The 20-year old quarrel: US senators want more ‘tools’ on Zimbabwe, extending an old sanctions row

Two influential US senators want America to “enhance the tools at its disposal” to act on Zimbabwe. It’s a sign that US-Zimbabwe relations are nowhere near mending, nearly two decades after sanctions were imposed.

The row, in which one side says it’s all about land while the other says it’s about democracy, has been fought for years behind closed doors, at summits, and now it increasingly plays out to the peanut gallery on Zimbabwe’s hyperactive social media.

Chris Coons, the Senator who has pushed for US action on Zimbabwe and is a member of the Subcommittee on Africa and Global Health Policy, and Jim Risch, chair of the US Foreign Relations Committee, sent a letter Tuesday to Treasury Secretary Steven Mnuchin and Secretary of State Mike Pompeo requesting that the US Treasury update the list of sanctioned persons in Zimbabwe. 

“We urge you to consider enhancing the tools at your disposal…” Idaho Sen. Jim Risch, chair of the US Foreign Relations Committee

They are upset at Zimbabwe’s campaign to blame sanctions for the country’s worsening economic crisis.

“While the United States has been the top provider of humanitarian and development aid to meet the needs of Zimbabwe’s people, the government of Zimbabwe has implemented a misinformation campaign blaming the country’s woes on targeted sanctions programs implemented by the United States,” said the senators. 

“It is important that the United States communicate to the people of Zimbabwe that our sanctions programs are aimed at deterring human rights abuses, public corruption, the undermining of democratic processes or institutions, and political repression in Zimbabwe. They are not aimed at the Zimbabwean people.

“Given the developments in Zimbabwe over the last two years, we urge you to consider enhancing the tools at your disposal, including the use of targeted sanctions, to incentivise changes in behavior by the Government of Zimbabwe,” they said.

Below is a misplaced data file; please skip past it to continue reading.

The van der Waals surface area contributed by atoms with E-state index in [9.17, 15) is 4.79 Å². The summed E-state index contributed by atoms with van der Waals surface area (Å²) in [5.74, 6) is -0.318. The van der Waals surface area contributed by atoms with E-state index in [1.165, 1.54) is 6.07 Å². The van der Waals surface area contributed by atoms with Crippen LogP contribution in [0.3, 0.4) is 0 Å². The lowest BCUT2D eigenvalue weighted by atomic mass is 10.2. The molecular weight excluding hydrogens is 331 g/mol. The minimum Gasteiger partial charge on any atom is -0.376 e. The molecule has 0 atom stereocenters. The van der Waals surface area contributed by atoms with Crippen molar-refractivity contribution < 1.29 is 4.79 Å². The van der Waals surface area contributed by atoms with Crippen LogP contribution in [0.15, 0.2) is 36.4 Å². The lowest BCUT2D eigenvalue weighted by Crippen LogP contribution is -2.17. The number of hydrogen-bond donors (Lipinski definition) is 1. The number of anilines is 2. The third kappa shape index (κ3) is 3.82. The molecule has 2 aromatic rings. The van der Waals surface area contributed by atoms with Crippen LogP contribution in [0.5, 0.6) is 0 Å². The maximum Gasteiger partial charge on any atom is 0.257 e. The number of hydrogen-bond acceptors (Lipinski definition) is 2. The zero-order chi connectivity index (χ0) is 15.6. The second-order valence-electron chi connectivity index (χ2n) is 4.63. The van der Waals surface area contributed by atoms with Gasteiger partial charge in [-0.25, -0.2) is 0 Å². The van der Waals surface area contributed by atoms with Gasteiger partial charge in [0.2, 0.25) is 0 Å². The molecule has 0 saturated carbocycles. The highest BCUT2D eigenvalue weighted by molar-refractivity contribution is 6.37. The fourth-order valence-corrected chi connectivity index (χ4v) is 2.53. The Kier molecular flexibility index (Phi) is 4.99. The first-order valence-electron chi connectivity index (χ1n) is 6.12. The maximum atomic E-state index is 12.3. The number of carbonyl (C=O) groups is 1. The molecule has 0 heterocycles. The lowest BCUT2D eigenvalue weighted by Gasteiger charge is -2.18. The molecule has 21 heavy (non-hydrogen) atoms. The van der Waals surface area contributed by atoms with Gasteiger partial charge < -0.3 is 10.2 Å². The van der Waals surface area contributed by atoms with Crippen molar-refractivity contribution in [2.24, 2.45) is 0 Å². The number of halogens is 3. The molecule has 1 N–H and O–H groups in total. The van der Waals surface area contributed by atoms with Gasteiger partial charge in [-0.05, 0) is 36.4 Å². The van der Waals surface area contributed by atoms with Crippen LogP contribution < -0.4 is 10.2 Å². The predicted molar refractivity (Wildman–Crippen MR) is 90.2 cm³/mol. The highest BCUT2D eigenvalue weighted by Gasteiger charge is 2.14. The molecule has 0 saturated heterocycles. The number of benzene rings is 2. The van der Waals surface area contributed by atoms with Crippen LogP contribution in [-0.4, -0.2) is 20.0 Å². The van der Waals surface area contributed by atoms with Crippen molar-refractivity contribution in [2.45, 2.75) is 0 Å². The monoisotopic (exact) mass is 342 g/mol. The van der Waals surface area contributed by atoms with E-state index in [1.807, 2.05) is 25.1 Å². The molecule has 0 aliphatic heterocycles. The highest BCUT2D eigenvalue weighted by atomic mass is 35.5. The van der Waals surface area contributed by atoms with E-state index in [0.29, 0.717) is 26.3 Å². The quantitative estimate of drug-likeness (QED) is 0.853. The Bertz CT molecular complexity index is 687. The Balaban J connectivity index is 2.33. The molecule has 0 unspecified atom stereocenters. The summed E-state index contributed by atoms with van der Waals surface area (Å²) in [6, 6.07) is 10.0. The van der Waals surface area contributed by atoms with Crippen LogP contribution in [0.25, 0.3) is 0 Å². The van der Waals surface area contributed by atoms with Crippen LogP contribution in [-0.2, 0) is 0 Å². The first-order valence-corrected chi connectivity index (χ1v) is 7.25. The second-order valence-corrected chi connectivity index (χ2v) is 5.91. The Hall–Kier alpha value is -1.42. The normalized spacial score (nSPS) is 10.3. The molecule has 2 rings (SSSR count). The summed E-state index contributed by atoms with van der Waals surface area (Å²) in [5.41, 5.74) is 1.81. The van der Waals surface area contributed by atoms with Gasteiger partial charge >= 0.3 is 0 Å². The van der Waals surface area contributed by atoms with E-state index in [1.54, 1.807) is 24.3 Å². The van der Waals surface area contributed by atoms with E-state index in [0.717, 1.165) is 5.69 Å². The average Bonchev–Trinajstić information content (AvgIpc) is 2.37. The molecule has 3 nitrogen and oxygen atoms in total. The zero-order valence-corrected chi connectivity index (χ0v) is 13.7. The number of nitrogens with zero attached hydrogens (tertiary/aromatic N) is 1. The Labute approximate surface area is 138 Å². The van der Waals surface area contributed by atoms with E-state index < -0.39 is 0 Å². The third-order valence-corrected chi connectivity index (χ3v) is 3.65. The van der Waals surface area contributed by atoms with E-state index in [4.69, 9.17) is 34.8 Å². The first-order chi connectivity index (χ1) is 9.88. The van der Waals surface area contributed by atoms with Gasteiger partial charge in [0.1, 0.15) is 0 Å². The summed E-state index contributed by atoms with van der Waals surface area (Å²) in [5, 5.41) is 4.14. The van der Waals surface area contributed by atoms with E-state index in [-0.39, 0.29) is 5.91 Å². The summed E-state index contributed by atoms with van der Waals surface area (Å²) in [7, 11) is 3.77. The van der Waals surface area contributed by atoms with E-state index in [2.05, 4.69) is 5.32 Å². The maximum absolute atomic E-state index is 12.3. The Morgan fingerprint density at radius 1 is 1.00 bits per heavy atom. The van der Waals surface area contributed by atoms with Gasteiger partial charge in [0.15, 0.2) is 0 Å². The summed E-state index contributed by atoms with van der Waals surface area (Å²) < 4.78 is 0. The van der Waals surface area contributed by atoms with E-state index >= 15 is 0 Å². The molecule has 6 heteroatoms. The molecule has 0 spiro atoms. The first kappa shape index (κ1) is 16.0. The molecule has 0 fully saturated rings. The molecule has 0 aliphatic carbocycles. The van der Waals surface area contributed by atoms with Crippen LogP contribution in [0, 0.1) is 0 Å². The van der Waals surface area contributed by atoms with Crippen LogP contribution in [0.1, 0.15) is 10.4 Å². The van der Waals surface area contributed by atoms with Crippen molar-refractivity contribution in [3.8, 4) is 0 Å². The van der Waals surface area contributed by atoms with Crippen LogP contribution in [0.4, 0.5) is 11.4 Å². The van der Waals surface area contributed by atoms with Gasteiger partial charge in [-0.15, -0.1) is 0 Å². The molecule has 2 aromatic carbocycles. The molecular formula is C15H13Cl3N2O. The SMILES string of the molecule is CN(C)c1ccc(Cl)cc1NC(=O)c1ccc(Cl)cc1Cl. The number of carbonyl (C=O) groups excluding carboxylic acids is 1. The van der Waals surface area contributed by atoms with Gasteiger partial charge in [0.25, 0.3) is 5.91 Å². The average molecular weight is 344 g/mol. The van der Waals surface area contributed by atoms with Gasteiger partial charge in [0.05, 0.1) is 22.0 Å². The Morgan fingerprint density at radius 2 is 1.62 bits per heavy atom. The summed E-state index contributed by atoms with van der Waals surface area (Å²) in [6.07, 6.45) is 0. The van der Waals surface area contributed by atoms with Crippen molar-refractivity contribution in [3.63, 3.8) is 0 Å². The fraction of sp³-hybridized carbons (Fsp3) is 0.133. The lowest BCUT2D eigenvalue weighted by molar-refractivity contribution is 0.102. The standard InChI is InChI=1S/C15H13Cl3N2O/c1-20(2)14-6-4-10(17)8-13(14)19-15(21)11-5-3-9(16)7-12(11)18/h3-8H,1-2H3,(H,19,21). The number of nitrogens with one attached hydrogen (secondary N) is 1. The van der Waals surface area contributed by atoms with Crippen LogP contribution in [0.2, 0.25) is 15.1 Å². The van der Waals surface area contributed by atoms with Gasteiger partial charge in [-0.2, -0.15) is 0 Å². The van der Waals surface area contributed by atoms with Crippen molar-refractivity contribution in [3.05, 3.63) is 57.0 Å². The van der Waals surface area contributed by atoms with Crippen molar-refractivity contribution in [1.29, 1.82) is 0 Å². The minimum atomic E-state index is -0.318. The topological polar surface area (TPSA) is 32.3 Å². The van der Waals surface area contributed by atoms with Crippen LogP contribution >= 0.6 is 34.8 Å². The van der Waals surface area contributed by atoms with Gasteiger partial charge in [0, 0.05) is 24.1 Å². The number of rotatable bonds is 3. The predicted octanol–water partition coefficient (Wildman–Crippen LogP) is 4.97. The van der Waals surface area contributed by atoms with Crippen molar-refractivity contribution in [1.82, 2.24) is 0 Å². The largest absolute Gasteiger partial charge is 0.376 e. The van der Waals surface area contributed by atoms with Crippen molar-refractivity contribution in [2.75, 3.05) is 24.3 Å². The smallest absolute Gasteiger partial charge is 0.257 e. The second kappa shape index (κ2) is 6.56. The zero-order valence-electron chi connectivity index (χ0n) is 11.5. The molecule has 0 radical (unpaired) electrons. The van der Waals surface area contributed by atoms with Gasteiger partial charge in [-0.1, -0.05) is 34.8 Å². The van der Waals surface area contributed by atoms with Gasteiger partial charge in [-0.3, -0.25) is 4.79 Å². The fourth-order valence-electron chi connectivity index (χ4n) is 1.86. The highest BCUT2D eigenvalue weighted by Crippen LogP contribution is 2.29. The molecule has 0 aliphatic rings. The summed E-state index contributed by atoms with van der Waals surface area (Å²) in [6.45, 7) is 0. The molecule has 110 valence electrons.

“An update to the list of the Specially Designated Nationals and Blocked Persons list should incorporate a balance of new designations with appropriate removals.”

Sakunda, the commodities company controversially funding Command Agriculture and is a frequent target of public criticism by the US Embassy, could likely be added to the new list.

A 20-year quarrel

For close to 20 years, the US has maintained two sets of measures against Zimbabwe.

In 2001, the US introduced the first version of the Zimbabwe Democracy and Economy Recovery Act (ZDERA). The US then introduced, via an executive order in March 2003, a regime of sanctions against individuals and some State enterprises. 

[Click to read | US sanctions on Zimbabwe: truths, history, and lies]

The US Congress and Senate authorised an updated version of ZDERA on July 25, 2018, just days ahead of elections in Zimbabwe. 

Zimbabwean officials, presiding over rising inflation and the threat of what the UN says is a “man-made” famine, blame the sanctions for the economic crisis. They say ZDERA and the measures on individuals and parastatals have isolated the country from banks, multilateral lenders and investment. 

The government sees the sanctions as punishment for land reform, an issue that features in both editions of ZDERA.

However, the US blames the Zimbabwe government’s corruption, rights abuses and mismanagement of the economy, and points out its aid to Zimbabwe; more than US$2 billion over the last 10 years.

US Senators Jeff Flake and Chris Coons during a meeting with Mnangagwa in 2018

Relations between the two countries appeared ready for a reset after President Emmerson Mnangagwa invited Western observers for elections, the first time since 2002.

But the US’s refusal to accept the election result, army killings and the economy have seen both sides entrenching their positions further. Zimbabwe’s refrains of Western political interference have been met by equally shrill retorts from US ambassador Brian Nichols.


More recently, the quarrel has played out publicly, including on Twitter, which the US Embassy has deployed in its battle to win the sanctions argument.

In October, the embassy put out a stream of strident tweets to respond to a Government-organised anti-sanctions march.

The embassy’s tweets are keenly watched; a frequent feature are posts of meetings held with various political figures, mostly taken against the background of the embassy’s imposing facade.

This week, the US Embassy in Botswana tweeted out that it had met SADC executive secretary Stergomena Tax and discussed “how failed economic policies and corruption have created the current economic crisis in Zimbabwe”. Tax denied discussing this, saying: “Might be the position of the Embassy, but definitely not SADC’s  position”.

Zimbabwe in 2019 hired a string of lobbyists, including a US$500,000 per year deal with a firm run by Donald Trump ally Brian Ballard. However, it is unlikely that this will shift positions in Washington when the sanctions come up for review in early March.

More likely, the two sides will find more bile to feed a bitter sanctions standoff that, by next year, would have gone on for a full two decades.